Loire Valley is a unique region in France. It’s not like Burgundy with only two main grape varieties (Pinot Noir and Chardonnay), or like Champagne with its signature sparkling wine style. The Loire Valley spans nearly 300 kilometres from the west coast to the middle of France. The region is split into four distinct sub-regions, then divided even further. What defines the Loire Valley is not one style, a few grapes or even a common climate. What brings the Loire Valley together is a river, and what defines it is its diversity. Nicknamed “The Garden of France,” in the Loire Valley you’ll find everything from red and white wines, to rose and sparkling wines. Grape varieties in the Loire are a mixed bag of just about everything, including Cabernet Franc, Sauvignon Blanc, Muscadet, Pinot Gris, Chardonnay, Pinot Noir, Gamay, Malbec, Cabernet Sauvignon, Sauvignon Gris, Chenin Blanc and more! With all those grape varieties and wine styles, it might be challenging to know what to expect from the Loire Valley. When it comes to quality producers, the one thing you can always count on is finesse. The moderating effects of the Loire River offer an elegance to the wines, regardless of grape variety. The 2017 vintage in the Loire Valley meant earlier harvest and lower yields. This means you can expect smaller production and great quality for wines you can actually get your hands on from this vintage. Meant to be consumed young and fresh, we recommend drinking now slightly chilled at about 12 – 14 C.
A bright, pale ruby with a bit of brick glimmers in the glass.
You might not be able to get past the dusty aroma to find the fruit, but it’s there in spades. Along with the signature gravel aroma, there is a gorgeous floral and berry smell, reminiscent of violets and blueberries.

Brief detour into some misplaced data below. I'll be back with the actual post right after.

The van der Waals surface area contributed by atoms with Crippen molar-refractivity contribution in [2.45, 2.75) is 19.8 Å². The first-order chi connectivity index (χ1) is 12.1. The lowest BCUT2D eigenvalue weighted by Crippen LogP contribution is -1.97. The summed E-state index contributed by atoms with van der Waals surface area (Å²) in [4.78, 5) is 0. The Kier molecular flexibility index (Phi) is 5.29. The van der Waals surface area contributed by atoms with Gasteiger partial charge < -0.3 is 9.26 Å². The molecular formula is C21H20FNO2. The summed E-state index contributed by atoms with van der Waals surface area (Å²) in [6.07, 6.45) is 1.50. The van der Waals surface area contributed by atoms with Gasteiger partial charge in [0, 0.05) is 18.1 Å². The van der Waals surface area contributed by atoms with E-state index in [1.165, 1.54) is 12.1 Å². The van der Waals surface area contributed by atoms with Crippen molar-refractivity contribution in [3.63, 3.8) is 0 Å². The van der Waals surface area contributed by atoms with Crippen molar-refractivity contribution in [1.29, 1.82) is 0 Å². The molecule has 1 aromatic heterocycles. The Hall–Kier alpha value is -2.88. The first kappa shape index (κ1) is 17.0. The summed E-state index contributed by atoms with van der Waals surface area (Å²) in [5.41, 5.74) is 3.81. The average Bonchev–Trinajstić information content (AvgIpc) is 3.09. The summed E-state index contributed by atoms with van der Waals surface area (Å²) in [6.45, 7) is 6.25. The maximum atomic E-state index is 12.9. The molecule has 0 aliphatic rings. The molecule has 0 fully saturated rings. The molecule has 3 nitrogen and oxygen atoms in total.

Lots of savoury notes with rhubarb, underripe raspberry, blueberry and watermelon rind. The acidity is rather soft until the finish when it really shines. This Pinot Noir takes a bit of time to really open up, so give it about 20 minutes before enjoying. It’s probably worth decanting to get it to come out of its shell and give you everything it’s got! The tannins are present and certainly grippier than expected but soften fairly quickly, leaving a chalky finish.
The key for pairing food with this Pinot Noir, is not to let the flavours of your dish take over the subtle, delicate flavours of the wine. Pairing with steak will soften the tannins, but it should be very lightly seasoned with salt and pepper, rather than steak spices or a flavourful sauce, which will likely overpower the wine. BBQ Pork Chops or vegetarian dishes would be a better accompaniment, or serve with a cheese plate before the meal.
Pinot Noir, Pinot Meunier, Pinot Gris
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